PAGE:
Josh Kendall

Who’s Michigan’s QB? Doesn’t matter, Gamecocks say

Marching bands, tug-of-war, and pie eating at Outback Bowl Beach Day

South Carolina Gamecocks marching band and cheerleaders entertained fans at the Outback Bowl Beach Day on December 30, 2017, in Clearwater, Fla.
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South Carolina Gamecocks marching band and cheerleaders entertained fans at the Outback Bowl Beach Day on December 30, 2017, in Clearwater, Fla.

There have been questions most of the month about who Michigan’s starting quarterback will be in the Outback Bowl. The answer is freshman Brandon Peters, but South Carolina coach Will Muschamp doesn’t seem to care much. Muschamp wasn’t the one asking the question anyway.

“I mean, they are who they are schematically, in my opinion,” Muschamp said.

The Gamecocks (8-4) take on the Wolverines (8-4) at noon Monday in the Outback Bowl, and while the most interesting matchup will be the South Carolina offense against the Michigan defense, the most important might be the Gamecocks’ defense against a no-nonsense Michigan offense.

Schematically, in Muschamp’s words, what the Wolverines are is a run-oriented offense no matter who is taking snaps under center.

Michigan has rushed the ball at least 36 times in every game this season. To put that in perspective, South Carolina has done that six times this season. Michigan’s starting offensive line averages 306 pounds and is led by left tackle Mason Cole, who will be making his 51st straight start for the Wolverines.

“He’ll be a great pro,” Michigan coach Jim Harbaugh said. “He’ll play for a long time at a very high level in the NFL.”

The biggest challenge for the Wolverines’ offensive line will be handling South Carolina’s defensive athleticism, Harbaugh said.

“The first thing that sticks out to me is when you watch the tape, the length and athleticism of the team, just length,” Michigan’s coach said. “Long arms, tall, athletic players, and they play athletic. They play fast.”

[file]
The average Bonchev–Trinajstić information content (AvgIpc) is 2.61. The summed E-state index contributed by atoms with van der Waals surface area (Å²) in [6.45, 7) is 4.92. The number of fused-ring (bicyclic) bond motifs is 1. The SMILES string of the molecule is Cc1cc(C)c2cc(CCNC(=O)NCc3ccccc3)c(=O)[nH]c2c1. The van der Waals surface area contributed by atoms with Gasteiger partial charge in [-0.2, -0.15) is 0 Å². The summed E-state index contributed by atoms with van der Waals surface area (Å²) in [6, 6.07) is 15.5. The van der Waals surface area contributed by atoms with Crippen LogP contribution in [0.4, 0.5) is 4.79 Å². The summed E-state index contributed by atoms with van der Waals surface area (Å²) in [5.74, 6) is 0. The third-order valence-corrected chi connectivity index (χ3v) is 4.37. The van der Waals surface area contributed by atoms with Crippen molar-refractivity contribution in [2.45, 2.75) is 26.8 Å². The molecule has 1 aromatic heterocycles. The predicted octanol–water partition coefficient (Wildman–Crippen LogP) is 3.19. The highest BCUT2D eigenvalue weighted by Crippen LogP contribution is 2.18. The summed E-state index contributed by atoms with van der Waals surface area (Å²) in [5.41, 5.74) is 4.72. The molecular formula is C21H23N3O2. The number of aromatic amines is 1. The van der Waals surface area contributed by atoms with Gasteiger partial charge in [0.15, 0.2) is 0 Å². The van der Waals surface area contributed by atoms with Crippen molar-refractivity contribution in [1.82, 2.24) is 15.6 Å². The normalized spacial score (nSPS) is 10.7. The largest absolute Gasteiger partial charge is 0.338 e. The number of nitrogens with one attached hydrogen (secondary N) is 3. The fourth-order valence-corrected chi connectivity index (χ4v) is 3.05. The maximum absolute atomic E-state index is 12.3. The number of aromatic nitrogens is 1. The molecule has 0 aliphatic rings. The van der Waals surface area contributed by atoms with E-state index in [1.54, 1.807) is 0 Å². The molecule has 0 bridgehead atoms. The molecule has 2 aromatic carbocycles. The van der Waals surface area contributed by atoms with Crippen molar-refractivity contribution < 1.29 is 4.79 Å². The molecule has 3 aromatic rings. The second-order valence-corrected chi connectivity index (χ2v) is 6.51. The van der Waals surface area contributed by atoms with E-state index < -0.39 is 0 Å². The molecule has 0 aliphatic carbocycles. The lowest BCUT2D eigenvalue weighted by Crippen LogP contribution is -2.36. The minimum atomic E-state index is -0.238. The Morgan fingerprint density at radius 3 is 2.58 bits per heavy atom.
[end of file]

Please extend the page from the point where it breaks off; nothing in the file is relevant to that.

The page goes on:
Michigan, meanwhile, relies on “the power run game,” South Carolina linebacker T.J. Brunson said.

“That is pretty much their bread and butter,” Brunson said.

Michigan’s run game is similar to the Arkansas offense, Gamecocks linebacker Skai Moore said. The Razorbacks ran for 224 yards against South Carolina in a 48-22 Gamecocks victory in October.

“They are going to try to run the ball on us,” Moore said. “Once we stop the run and make them throw it, we should be in the advantage.”

As of Wednesday this week, Moore didn’t know who Michigan was going to start at quarterback. Like Muschamp, he didn’t seem to care.

“We are just going to show up Saturday and see who starts,” Moore said.

Harbaugh confirmed Thursday that Peters, a 6-foot-5, 216-pound freshman will make the third start of his collegiate career. Michigan has started three quarterbacks this year – Peters and seniors John O’Korn and Wilton Speight. O’Korn will serve as the backup Monday.

Peters “has been really good, locked in, performing well, been throwing the ball good, been sharp, naturally he’s got a lot of talent,” Harbaugh said. “Every rep is great for him because it’s one of those positions where you can watch a play and there is always something you can see and get better at. There’s always something in a quarterback’s play that you can coach and talk about and learn from. Every opportunity he has is a big deal for him.”

Just don’t expect South Carolina to make a big deal out of it.

The State's Ben Breiner and Josh Kendall preview the South Carolina football team's Outback Bowl matchup vs. Michigan.

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